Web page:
Levatino said he performed abortions earlier in his career, and he described the procedure and his eventual dislike of it in explicit detail. Any medical procedure or routine trip to the doctor can sound positively gruesome when described with the proper adjectives (try detailing your last dental cleaning with the help of Anti-choice activists like Levatino are most successful when they have us all cringing instead of thinking rationally.

But H.R. 3803 doesn’t allow for much science and reason. Reason would dictate that legislation that’s based on legitimate science, instead of the sentiments of a few anti-choice activists, would be good enough for the whole country instead of just Washington, D.C. But, you know, that would be unconstitutional.

Like this story? Your $10 tax-deductible contribution helps support our research, reporting, and analysis.

For more information or to schedule an interview with contact

Follow Alesa Mackool on twitter: @alesacm

  • cmarie

    If H.R. 3803 were in effect in 2009, she and the doctors who advised her on her options and performed the procedure would have been subject to criminal prosecution.

    What “procedure” is that?  Obviously at 22 weeks it’s not a d&c.  Could you describe it please?  Many thanks

  • crowepps

    When coping with a anencephalic fetus, the gross deformity itself and the fact that the deformity is a death sentence is far ickier than any details of a procedure used to remove it before it can feel pain, in order to safeguard the woman’s health, and forestall her having to spend another FOUR MONTHS using up her own body to grow a pre-dead fetus as large as possible before its inevitable death.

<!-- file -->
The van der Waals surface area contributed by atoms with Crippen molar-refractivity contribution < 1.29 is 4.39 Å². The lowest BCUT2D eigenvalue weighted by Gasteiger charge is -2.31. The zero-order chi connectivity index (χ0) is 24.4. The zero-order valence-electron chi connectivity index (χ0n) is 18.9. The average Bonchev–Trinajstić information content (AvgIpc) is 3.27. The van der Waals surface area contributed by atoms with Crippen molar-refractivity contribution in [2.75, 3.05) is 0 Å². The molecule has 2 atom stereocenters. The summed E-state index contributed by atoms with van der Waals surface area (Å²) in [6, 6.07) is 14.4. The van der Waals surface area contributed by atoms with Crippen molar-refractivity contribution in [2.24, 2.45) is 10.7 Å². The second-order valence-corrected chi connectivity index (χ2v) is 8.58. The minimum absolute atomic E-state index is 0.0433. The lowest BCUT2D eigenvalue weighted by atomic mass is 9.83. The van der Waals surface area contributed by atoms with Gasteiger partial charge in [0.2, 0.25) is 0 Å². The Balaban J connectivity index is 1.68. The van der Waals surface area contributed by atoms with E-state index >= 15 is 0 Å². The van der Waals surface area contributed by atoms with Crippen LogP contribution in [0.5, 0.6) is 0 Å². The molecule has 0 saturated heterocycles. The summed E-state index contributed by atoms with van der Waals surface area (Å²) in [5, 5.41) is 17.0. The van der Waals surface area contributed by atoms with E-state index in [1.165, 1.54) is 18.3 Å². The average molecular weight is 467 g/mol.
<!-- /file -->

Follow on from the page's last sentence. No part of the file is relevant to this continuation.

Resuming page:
Since a woman who chooses for her own reasons to endure that four months of despair is entirely free to do so, and most of us have the empathy to recognize just how difficult that is for her and how much of a sacrifice she is voluntarily making, it puzzles me very much why anybody would want to INFLICT a similar four months of torture on a woman unwilling to see any reason for or unable to bear prolonged physical risk and fruitless emotional pain.

    Catholic dogma sure is focused on creating those circumstances which will result in the maximum possible amount of suffering for women.

  • oak-cliff-townie

    Let me help here.

    Necessary  procedures  D&C and others are what women who are the good graces of the  All Coitus =  Conception crowd have .

    An abortion is what everyone else has .

    Hope that helps

  • logician

    It is interesting that you talk about there being no reason or science asscociated with those in favor of HR 3803, but then go on to report that the 3 individuals testifying are all members of the medical field. The contrary witness is an individual speaking from an emotional perspective. 

    It seems a disservice to your own viewpoint that you indicate that legislation should be passed using science and reason as a barometer, but your only attack for Levatino’s testimony is that he “offensively” indicated that it may be easier for a patient than a doctor to go though an abortion; a point which you make, again, from an emotional (rather than rational) perspective and is subjective in nature one way or the other.